South Koreans meet relatives in North after decades apart

South Korean family reunification

North Korea to host emotional family reunions

In South Korea, more than half of the 132,600 people who applied for reunions - including some of those who got to see their relatives - have died.

The Korean families were torn apart by political strife that ravaged the peninsula following the end of the 1950-53 war - which concluded with a truce rather than a peace treaty - and the North's ramped-up nuclear program.

South Korea's Yonhap Newsreported on Monday that some of the participants were so frail that they spent the reunion in wheelchairs or needed help to stand.

They set off for North Korea on Monday to meet their relatives for the first time in almost seven decades since the conflict divided the peninsula.

In a statement Monday, President Moon urged both Koreas to work towards more reunions in future, noting his own family history as the child of North Korean refugees.

Past reunions have produced powerful images of elderly Koreans crying, embracing and caressing each other. Another 3,700 exchanged video messages with their North Korean relatives.

Some of those selected for this year's reunions gave up after learning that their parents or siblings had died and that they could only meet more distant relatives whom they had never seen before.

"This is my last opportunity to meet my nephew", said Lee Kwan-joo, 93, who was born in Pyongyang and came to South Korea after beingseparated from his older brother during the war. Some of them brought photographs of large extended families in South Korea that could not make the trip north of the border.

"Oh brother, it will be great when reunification happens", she said. Not knowing their separation would be permanent, she left them behind in the North during the war while fleeing south with her third and youngest daughter.

Park learned that his brother died in 1984.

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92, meets with her North Korean son Ri Sung Chol (R), 71, during a separated family reunion meeting at the Mount Kumgang resort on the North's southeastern coast on August 20, 2018.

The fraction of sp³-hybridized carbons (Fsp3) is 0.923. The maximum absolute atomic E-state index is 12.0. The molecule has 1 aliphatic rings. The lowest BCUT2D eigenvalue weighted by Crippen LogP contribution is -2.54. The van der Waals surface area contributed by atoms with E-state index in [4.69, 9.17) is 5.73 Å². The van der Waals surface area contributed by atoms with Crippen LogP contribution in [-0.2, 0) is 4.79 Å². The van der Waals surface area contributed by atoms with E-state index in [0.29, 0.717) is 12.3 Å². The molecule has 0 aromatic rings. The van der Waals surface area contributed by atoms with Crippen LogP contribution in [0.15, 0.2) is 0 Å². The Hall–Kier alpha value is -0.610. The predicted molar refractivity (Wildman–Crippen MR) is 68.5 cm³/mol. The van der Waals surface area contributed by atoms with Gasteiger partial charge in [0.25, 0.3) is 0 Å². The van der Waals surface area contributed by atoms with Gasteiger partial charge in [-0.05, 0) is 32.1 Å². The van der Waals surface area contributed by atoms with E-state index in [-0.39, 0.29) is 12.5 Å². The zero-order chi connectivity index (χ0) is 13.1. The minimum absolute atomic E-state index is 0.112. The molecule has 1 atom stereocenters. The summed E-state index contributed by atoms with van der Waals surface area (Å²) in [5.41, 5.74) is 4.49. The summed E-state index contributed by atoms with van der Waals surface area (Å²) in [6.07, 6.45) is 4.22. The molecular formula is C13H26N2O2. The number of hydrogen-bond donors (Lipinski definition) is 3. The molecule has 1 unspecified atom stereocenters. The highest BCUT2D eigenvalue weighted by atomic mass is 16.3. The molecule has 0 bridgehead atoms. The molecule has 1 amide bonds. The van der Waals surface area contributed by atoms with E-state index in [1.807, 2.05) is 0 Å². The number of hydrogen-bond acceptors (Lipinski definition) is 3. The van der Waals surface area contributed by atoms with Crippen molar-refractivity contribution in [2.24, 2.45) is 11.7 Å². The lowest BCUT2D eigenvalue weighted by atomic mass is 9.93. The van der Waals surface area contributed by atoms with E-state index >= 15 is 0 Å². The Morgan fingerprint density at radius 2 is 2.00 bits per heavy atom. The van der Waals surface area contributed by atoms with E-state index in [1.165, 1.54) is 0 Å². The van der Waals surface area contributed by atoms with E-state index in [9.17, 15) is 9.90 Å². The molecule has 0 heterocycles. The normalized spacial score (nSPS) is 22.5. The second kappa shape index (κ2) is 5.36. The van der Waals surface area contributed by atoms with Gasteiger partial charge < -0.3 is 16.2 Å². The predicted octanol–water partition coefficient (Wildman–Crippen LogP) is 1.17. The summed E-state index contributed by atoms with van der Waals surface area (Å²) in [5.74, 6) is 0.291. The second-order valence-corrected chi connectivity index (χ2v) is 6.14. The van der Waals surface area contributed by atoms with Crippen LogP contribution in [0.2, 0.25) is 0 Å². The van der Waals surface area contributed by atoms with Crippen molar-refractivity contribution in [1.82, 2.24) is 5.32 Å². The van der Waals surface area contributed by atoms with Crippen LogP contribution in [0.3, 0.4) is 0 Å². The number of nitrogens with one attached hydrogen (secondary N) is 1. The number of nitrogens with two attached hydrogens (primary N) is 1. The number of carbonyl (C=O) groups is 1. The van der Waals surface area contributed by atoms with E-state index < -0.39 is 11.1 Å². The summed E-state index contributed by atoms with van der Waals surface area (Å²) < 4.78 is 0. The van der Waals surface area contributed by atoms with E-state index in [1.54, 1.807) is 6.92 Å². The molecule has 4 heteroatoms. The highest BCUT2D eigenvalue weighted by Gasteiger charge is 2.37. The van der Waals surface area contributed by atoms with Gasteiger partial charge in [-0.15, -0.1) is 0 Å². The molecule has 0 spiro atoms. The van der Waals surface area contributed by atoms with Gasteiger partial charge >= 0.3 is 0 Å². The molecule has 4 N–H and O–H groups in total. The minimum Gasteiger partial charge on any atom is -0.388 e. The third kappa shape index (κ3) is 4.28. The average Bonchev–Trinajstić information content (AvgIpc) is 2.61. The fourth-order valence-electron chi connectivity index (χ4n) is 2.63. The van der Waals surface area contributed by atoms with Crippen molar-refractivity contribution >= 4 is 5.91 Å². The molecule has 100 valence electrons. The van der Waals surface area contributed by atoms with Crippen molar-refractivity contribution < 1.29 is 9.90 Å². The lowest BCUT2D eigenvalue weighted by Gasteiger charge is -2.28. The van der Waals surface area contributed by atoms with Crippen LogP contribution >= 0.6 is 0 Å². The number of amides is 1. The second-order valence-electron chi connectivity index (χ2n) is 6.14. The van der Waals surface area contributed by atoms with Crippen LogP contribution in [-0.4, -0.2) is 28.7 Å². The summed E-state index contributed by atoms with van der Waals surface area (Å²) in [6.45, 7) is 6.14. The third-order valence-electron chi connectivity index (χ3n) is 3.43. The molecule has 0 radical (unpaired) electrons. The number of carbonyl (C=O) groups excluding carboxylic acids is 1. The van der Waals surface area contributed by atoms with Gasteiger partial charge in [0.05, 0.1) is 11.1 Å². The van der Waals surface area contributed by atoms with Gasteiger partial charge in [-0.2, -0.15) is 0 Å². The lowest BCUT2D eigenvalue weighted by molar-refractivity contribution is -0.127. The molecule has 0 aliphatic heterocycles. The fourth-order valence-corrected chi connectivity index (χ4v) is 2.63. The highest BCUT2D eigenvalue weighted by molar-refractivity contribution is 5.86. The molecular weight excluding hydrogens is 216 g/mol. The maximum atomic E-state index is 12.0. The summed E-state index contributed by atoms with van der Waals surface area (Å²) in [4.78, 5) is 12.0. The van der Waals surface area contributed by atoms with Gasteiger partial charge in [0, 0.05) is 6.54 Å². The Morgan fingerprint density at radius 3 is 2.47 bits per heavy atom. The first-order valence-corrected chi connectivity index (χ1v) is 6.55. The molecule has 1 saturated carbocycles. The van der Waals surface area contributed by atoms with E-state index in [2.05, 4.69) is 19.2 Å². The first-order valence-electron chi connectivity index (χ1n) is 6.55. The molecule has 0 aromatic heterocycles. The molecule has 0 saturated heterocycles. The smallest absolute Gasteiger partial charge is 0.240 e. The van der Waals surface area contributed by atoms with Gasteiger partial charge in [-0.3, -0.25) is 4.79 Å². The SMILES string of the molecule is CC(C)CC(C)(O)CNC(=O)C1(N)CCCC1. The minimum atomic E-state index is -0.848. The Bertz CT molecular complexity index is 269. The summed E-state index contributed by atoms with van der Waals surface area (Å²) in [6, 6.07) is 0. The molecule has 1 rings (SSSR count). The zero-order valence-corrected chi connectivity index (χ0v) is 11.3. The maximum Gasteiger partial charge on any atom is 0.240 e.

"I think there's going to be a lot of difference, in the language, in the way of thinking, and the lifestyles we lived", Lee said. "I wonder whether there's a chance he saw me when I was in Wonsan".

The separated families are victims of a decades-long standoff between the neighbors, which has escalated over the past several years as Pyongyang rapidly advanced its nuclear weapons and missile programs.

North Korea has shifted to diplomacy in recent months.

The event, which is facilitated by the Red Cross, was one outcome of a historic visit between North Korea's Kim Jong-un and South Korean President Moon Jae-in in April.

These individuals attest that titles ranging from "Grand Theft Auto V" to "FIFA Online" have been increasingly popular among younger North Koreans, especially in more underground circles.

The South Koreans travelled by bus over the heavily guarded border to the Mount Kumgang tourist resort on Monday.

North Korea is reluctant to accept calls for more reunions.

Over the next three days, the participants will spend only about 11 hours - mostly under the watchful eyes of North Korean agents - with their relatives in the North. A separate round of reunions from Friday to Sunday will involve more than 300 other South Koreans, according to Seoul's Unification Ministry. This is largely due to the fact that North Korean officials did not want the people of North Korea to see the conditions of the outside world.

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